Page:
Willoughby: Aspen’s city hall and community center accommodate three generations | AspenTimes.com

Willoughby: Aspen’s city hall and community center accommodate three generations

Willoughby collectionAspen City Council met in the Cowenhoven Building for three decades and Armory Hall housed community events.

My grandfather and parents would find the current debate over City Hall and community centers akin to the question, “Do you want ice cream on your apple pie or in a separate dish?” For three generations, Aspen residents varied use of Armory Hall as a community center and City Hall.

In Aspen’s early years, a building on Durant Avenue with a tall bell tower served as City Hall with the jail and fire station on the bottom floor and offices and council chambers on the second floor. Around 1915, the City Council ran up debt. Major mines closed in 1918 and tax revenue dropped. Eventually, Aspen ceased maintenance on the Durant building.

Aspen was left with no City Hall during my parents’ younger years — when Fred Willoughby, my grandfather, was mayor. By then, the Fire Department consolidated abandoning City Hall, and city prisoners were housed in the court house basement. The city leased space for meetings in the Cowenhoven building at $490 a month in today’s dollars. That expense remained a significant budget item throughout those austere years.

At first, Grandfather used his Midnight Mine office in the Crystal Palace Building for city business. Later, he and founders of the Bank of Aspen bought the Cowenhoven Building. After he moved the Midnight offices into the Cowenhoven, the council met in those offices.

During the 1930s, Grandfather sought, but did not obtain, Works Progress Administration funding to build a community center. The Hotel Jerome provided one of few community gathering places. Some of the schools had been shuttered. Teachers taught high school classes in a house that did not offer much in the way of community space. The city owned the Wheeler then, but the theater was not usable and the town did not have enough money for renovation. And when the city considered all needs for space, they gave priority to the Fire Department.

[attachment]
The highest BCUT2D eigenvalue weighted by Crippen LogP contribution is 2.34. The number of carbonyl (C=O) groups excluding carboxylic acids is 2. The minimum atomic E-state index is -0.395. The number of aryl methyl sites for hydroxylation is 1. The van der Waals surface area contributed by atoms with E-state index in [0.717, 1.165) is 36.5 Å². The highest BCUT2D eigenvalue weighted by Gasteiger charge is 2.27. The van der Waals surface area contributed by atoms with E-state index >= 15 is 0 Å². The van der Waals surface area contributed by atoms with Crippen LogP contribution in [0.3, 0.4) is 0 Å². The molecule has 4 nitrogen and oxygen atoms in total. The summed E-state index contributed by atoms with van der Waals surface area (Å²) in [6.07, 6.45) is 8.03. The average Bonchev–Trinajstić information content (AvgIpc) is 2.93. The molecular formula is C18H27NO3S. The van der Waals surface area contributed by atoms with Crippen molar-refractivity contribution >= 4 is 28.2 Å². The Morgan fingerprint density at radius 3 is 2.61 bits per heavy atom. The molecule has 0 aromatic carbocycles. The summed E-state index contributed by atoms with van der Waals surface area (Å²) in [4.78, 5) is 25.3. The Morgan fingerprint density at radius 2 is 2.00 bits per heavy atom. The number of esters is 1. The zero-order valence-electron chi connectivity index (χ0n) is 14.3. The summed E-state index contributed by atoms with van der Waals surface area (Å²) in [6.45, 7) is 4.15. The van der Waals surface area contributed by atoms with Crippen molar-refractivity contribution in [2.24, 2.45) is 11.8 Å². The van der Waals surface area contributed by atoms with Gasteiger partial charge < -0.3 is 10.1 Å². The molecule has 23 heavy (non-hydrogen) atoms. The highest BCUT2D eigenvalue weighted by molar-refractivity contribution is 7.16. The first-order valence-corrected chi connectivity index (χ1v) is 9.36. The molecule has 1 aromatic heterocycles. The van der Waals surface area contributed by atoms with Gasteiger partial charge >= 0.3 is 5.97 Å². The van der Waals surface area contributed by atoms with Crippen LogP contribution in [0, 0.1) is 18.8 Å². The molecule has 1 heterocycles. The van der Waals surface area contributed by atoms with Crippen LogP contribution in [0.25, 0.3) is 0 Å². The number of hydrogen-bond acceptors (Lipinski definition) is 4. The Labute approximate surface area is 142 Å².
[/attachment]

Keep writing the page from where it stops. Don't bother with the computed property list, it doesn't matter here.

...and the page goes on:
The Armory functioned as the community center when Fred Willoughby and Wilmina Sheehan, my parents, were young adults. High school students played basketball games there. Youth favored the location for dances, a popular social activity. And equipment that remained from when the building had served as a public gymnasium attracted athletes. My father worked out on gymnastic rings that hung from the ceiling.

After renovation in 1956, the Armory housed city offices, including the Water Department, where my mother worked. My first memory of the building’s interior goes back to when I would stop to see her on my way home from school. New linoleum and florescent bulbs outshone the floors and lighting of many other old buildings I knew.

After I checked in with my mother, I would exit by the Galena Street main entrance. From there I would head around the corner toward the city’s garage — big enough for several dump trucks — at the side of the building. Through the expansive door, I would watch city mechanics repair trucks beneath a vast ceiling. Community events could not compete for such economically valuable space. Cars and trucks had taken over Aspen’s Victorian buildings, the only spaces large enough to accommodate them. Corners of the Aspen Block and the Brand Building housed gas stations, and much of the ground floor of the Brand Building housed an auto-repair shop.

Around the same time, the school added three classrooms and a gym to what is now called the Red Brick school. The community centered around the school so those additions turned the building into the major community center. Other than banquets held at the Jerome, most events and meetings were scheduled there.

In Aspen, active residents wear several hats. For instance, entrepreneurs volunteer in schools. Parents serve in government. Health care workers organize local events. Similarly, historic buildings continue to wrap their walls in multiple configurations around Aspen’s government and community.

Tim Willoughby’s family story parallels Aspen’s. He began sharing folklore while teaching for Aspen Country Day School and Colorado Mountain College. Now a tourist in his native town, he views it with historical perspective. Reach him at redmtn2@comcast.net.

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